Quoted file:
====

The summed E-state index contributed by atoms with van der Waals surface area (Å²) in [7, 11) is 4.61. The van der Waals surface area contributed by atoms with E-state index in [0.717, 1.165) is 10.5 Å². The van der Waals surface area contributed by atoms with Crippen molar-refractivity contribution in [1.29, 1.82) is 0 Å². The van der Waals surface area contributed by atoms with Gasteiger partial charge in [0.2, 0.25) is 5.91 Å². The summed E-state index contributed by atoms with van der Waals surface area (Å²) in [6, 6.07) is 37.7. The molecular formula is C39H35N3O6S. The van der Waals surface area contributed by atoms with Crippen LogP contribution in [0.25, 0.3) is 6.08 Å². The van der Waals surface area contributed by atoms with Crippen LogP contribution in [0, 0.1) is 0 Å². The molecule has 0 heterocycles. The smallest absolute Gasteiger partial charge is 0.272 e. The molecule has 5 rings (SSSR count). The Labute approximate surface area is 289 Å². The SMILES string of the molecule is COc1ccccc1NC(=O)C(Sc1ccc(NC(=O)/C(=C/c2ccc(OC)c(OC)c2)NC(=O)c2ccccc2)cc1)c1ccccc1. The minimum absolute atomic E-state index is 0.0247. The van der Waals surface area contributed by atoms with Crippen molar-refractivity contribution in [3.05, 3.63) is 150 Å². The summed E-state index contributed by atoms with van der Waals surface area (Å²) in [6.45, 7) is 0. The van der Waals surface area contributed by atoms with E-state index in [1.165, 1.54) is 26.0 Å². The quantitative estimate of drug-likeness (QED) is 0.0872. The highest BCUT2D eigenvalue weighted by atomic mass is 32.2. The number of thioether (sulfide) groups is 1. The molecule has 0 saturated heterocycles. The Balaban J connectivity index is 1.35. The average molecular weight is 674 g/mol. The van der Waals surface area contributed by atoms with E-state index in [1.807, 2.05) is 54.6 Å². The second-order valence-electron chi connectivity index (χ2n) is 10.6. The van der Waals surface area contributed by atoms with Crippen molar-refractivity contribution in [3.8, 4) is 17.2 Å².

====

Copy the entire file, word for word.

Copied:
The summed E-state index contributed by atoms with van der Waals surface area (Å²) in [7, 11) is 4.61. The van der Waals surface area contributed by atoms with E-state index in [0.717, 1.165) is 10.5 Å². The van der Waals surface area contributed by atoms with Crippen molar-refractivity contribution in [1.29, 1.82) is 0 Å². The van der Waals surface area contributed by atoms with Gasteiger partial charge in [0.2, 0.25) is 5.91 Å². The summed E-state index contributed by atoms with van der Waals surface area (Å²) in [6, 6.07) is 37.7. The molecular formula is C39H35N3O6S. The van der Waals surface area contributed by atoms with Crippen LogP contribution in [0.25, 0.3) is 6.08 Å². The van der Waals surface area contributed by atoms with Crippen LogP contribution in [0, 0.1) is 0 Å². The molecule has 0 heterocycles. The smallest absolute Gasteiger partial charge is 0.272 e. The molecule has 5 rings (SSSR count). The Labute approximate surface area is 289 Å². The SMILES string of the molecule is COc1ccccc1NC(=O)C(Sc1ccc(NC(=O)/C(=C/c2ccc(OC)c(OC)c2)NC(=O)c2ccccc2)cc1)c1ccccc1. The minimum absolute atomic E-state index is 0.0247. The van der Waals surface area contributed by atoms with Crippen molar-refractivity contribution in [3.05, 3.63) is 150 Å². The summed E-state index contributed by atoms with van der Waals surface area (Å²) in [6.45, 7) is 0. The van der Waals surface area contributed by atoms with E-state index in [1.165, 1.54) is 26.0 Å². The quantitative estimate of drug-likeness (QED) is 0.0872. The highest BCUT2D eigenvalue weighted by atomic mass is 32.2. The number of thioether (sulfide) groups is 1. The molecule has 0 saturated heterocycles. The Balaban J connectivity index is 1.35. The average molecular weight is 674 g/mol. The van der Waals surface area contributed by atoms with E-state index in [1.807, 2.05) is 54.6 Å². The second-order valence-electron chi connectivity index (χ2n) is 10.6. The van der Waals surface area contributed by atoms with Crippen molar-refractivity contribution in [3.8, 4) is 17.2 Å².